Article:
Your responses to questions no.2 and 6 about the impact of PEFA assessments (and specifically the repeat ones) on the PFM reform in a particular country are very interesting.

Could you mention two cases of PEFA assessement in two different countries that have produced different results (naming the countries would not be necessary).
« Last Edit: November 04, 2010, 08:59:14 GMT by Napodano »

John Short

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Re: Conversation with Frans Ronsholt, Head of PEFA Secretariat
« Reply #12 on: November 04, 2010, 09:51:22 GMT »
Question no. 8

It would be interesting to carry out a historical PEFA for the two countries in These Isles to see whether the fault lines that have emerged in the PFM systems and processes would have been shown up by the assessment methodology.  The fiscal risk from regulation (or lack of it) may not be covered and given its significant impact on public finances, particularly on Ireland, may suggest that somehow the coverage of fiscal risk and its impact on PFM may need to be revisited in the methodology.

Are there any plans for OECD countries to carry out a PEFA Assessment in the future?  While I realise that the various countries’ Aid Agencies are the link with PEFA and the Department responsible for Finance would be the instigator of a PEFA in an OECD country, there may be a danger of “do as I say, rather than do as I do” accusation levelled at them.  Certainly, if one looks at the DFID website on its procurement, PI-10 (v) would not get a tick, and, as is discussed in the PFMBoard post Re PEFA Comments on PI-19 ( http://pfmboard.com/index.php?topic=113.0 ), overall UK Government procurement systems and processes may not score well.
« Last Edit: November 04, 2010, 10:08:59 GMT by Napodano »

harnett

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Re: Conversation with Frans Ronsholt, Head of PEFA Secretariat
« Reply #13 on: November 04, 2010, 14:37:56 GMT »
Question 9

My recent work with 5 local councils in Sierra Leone has thrown up a few issues.

First of all, it appears that the more sophistacated PFM systems are not always appropriate at SN level, and although the SN government in question has a perfectly good system for the size of operation, it ends up with a low score.  As an example we could look at PI-18 Payroll Controls, dimension iv. Payroll Audits.  A SN entity with 12 staff does not actually need an audit as such.  The Chief Administrator simply calls all staff to the office on a regular basis.  To me this is an effective payroll control but only merits a C score, as it is not a formal audit.

Another issue concerns PI-12, dimension i, multi-year fiscal forecasts and is probably also an issue for many CGs.  It is often the case that the forecasts exist for 3 years (to satisfy MTEF demands) but often they are simply an empty shell, bearing no relation to a functioning MTEF - nevertheless, as the forecasts exist it is possible to score an A, even though they are not constructed or used in a robust manner.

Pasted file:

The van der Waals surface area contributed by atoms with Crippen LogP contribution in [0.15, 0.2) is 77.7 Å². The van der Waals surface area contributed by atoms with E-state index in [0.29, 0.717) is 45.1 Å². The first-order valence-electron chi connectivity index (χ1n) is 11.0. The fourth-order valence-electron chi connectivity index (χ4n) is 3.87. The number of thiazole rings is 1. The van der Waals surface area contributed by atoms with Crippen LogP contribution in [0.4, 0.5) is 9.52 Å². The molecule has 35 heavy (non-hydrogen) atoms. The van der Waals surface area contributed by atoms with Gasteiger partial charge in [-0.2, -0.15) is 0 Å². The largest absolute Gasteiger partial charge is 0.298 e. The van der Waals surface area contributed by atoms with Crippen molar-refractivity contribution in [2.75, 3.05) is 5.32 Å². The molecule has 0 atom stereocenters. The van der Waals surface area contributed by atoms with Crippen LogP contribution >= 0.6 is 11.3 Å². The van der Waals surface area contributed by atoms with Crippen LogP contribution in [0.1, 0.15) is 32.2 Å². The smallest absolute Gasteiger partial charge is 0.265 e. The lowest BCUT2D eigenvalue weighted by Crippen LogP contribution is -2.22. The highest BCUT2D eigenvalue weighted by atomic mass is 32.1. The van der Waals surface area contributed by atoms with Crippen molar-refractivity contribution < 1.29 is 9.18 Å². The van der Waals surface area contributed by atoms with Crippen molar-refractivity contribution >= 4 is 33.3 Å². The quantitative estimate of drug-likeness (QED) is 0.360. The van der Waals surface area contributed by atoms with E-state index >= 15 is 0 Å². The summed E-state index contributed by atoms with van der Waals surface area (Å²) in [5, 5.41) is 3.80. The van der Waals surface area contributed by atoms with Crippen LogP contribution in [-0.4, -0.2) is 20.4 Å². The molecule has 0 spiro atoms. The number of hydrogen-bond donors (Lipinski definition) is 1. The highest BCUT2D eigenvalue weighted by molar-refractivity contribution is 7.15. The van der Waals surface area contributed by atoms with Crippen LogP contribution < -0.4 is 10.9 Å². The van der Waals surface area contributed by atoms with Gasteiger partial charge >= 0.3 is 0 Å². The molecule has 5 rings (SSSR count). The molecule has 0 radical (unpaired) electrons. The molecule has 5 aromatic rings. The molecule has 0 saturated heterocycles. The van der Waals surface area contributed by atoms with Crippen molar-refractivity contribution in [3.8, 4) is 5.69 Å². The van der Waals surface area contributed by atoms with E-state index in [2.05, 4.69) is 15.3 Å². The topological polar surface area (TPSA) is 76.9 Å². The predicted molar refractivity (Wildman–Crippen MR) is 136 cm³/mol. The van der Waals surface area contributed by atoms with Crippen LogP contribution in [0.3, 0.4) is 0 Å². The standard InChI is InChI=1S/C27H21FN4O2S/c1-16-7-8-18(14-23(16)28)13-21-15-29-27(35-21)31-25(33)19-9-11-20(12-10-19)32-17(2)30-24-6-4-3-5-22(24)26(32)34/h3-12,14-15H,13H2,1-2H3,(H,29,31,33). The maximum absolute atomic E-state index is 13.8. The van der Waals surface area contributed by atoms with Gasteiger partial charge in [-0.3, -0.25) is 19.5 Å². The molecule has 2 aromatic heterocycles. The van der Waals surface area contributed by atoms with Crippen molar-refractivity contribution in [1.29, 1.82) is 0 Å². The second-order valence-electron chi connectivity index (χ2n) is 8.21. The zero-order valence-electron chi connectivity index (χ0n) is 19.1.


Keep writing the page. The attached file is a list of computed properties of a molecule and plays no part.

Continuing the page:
Finally - and i'm sure this issue will be dealt with in greater detail when I submit the Sierra Leone SN PEFAs for your review - I feel there should be more guidance when a "not applicable" should be used or a "no score" or even a "D".  As an example, PI-24 - In-Year Budget Reports.  If they don't exist then logically a n/a should be given (the information was given so it's not a No score, and to merit a "D" the reports - implicitly - should exist).  Or do you advise that a No score should be given in that case.


Frans

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Re: Conversation with Frans Ronsholt, Head of PEFA Secretariat
« Reply #14 on: November 06, 2010, 18:02:58 GMT »
Reply to question no. 7

Let's look at two countries which have had repeat assessments and where the reports are available on the internet - so no need to keep them anonymous - Mozambique and Afghanistan (see attachments below).

The repeat assessment for Mozambique provides a compelling story about how the baseline assessment was used to adjust the existing PFM reform program and the impact of those reforms at the repeat assessment stage a few years later. The baseline assessment in 2005/06 identified a number of new measures with a potential for short-term impact ‘quick wins’ - e.g. improved dissemination of information; changes to report formats - as well as new structural reforms with a potential impact over the medium to long-term - e.g. payroll management and external audit capacity. These measures were then incorporated into the reform action plan. The repeat assessment noted a significant number of improvement in indicator ratings. Many of those related to completion of reforms that had been initiated long before the PEFA baseline assessment i.e. they had nothing to do with the use of the baseline assessment. But the 2008 report also showed improvements in the areas where quick-wins had been identified by the baseline asessment and progress in payroll control, leading to improved rating of some aspects of indicator PI-18. Future repeat assessments should show if further progress is being made in payroll control and performance of the external audit function.

Afghanistan's repeat assessment report also showed improvements in a significant number of indicator ratings compared to the 2005 baseline. The MOF realized, however, that these improvements largely were a result of the externally recruited and funded experts who - as technical assistance personnel - operated substantial parts of the government's PFM functions. The challenge for the government, therefore, was seen not to identify further technical reforms, but to try to keep systems performance at the reasonably healthy performance level it had reached, while the external personnel is being gradually replaced by local capacity.

[Note for the reader: the interview with Frans continues on page 2. Click on page 2 at the left bottom of your screen]
« Last Edit: November 06, 2010, 19:23:58 GMT by Napodano »